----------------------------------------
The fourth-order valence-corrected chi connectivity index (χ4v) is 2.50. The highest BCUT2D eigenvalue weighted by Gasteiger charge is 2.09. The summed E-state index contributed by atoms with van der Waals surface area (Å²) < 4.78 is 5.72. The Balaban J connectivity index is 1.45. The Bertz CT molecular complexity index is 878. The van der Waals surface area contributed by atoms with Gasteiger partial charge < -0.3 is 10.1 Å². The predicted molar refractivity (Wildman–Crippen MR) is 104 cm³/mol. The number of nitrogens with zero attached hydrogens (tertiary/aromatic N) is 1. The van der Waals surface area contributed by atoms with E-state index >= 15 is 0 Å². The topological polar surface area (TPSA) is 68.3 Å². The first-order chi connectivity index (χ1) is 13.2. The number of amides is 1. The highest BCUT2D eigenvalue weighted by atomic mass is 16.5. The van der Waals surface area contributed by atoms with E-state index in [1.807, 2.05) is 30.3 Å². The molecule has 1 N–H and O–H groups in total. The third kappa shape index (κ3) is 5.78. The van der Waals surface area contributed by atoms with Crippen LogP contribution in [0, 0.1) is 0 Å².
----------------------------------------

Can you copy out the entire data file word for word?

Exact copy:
The fourth-order valence-corrected chi connectivity index (χ4v) is 2.50. The highest BCUT2D eigenvalue weighted by Gasteiger charge is 2.09. The summed E-state index contributed by atoms with van der Waals surface area (Å²) < 4.78 is 5.72. The Balaban J connectivity index is 1.45. The Bertz CT molecular complexity index is 878. The van der Waals surface area contributed by atoms with Gasteiger partial charge < -0.3 is 10.1 Å². The predicted molar refractivity (Wildman–Crippen MR) is 104 cm³/mol. The number of nitrogens with zero attached hydrogens (tertiary/aromatic N) is 1. The van der Waals surface area contributed by atoms with E-state index >= 15 is 0 Å². The topological polar surface area (TPSA) is 68.3 Å². The first-order chi connectivity index (χ1) is 13.2. The number of amides is 1. The highest BCUT2D eigenvalue weighted by atomic mass is 16.5. The van der Waals surface area contributed by atoms with E-state index in [1.807, 2.05) is 30.3 Å². The molecule has 1 N–H and O–H groups in total. The third kappa shape index (κ3) is 5.78. The van der Waals surface area contributed by atoms with Crippen LogP contribution in [0, 0.1) is 0 Å².